Universally-shared human rights principles should not be seen as merely passive victims of a global economy rigged in favor of the wealthy and well-connected. Human rights standards, in fact, offer a powerful, universal and comprehensive normative framework in which to ground claims for tax and fiscal justice. The duty to devote the maximum available resources to economic, social and cultural rights, for example, gives legal force to demands for effective and equitable taxation systems, while the international standards of equality and non-discrimination can uphold equity. Framing tax as a human rights issue takes it beyond the elite technocratic sphere and into the arena of legitimate public scrutiny and debate.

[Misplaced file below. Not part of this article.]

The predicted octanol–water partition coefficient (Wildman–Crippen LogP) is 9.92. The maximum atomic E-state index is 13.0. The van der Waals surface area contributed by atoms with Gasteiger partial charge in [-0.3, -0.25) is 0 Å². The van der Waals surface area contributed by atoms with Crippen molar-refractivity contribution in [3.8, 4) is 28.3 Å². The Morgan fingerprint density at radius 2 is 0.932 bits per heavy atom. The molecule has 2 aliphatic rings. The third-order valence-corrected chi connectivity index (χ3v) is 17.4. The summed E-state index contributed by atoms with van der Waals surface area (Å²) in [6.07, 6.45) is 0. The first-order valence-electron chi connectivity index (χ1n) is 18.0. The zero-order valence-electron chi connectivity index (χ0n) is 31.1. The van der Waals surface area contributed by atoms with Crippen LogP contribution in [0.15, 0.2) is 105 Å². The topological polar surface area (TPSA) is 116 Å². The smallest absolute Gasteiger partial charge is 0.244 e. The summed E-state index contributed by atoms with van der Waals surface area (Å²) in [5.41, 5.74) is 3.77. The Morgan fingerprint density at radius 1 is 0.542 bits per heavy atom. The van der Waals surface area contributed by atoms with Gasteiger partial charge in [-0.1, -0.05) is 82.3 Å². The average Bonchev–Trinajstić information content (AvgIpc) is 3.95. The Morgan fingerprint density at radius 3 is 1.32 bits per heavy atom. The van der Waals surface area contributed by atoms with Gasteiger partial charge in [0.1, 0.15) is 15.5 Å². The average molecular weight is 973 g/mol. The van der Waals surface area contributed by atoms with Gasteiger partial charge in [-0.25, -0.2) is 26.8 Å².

CESR works with partners worldwide to widen the space for democratic accountability over unjust fiscal policies by leveraging human rights discourse, norms and redress bodies. From national constitutional courts to regional human rights commissions to international oversight bodies, CESR connects the dots to creatively leverage existing international, regional and domestic accountability bodies to amplify our call for human rights in fiscal policy making.
In particular, we are developing with partners and experts in Latin America an authoritative set of principles and guidelines to apply international and regional human rights obligations to fiscal policy. We also continue to collaborate closely with UN human rights protection bodiesand engage in targeted interventions to effectively adapt human rights norms to the sometimes complex arena of tax and fiscal policy.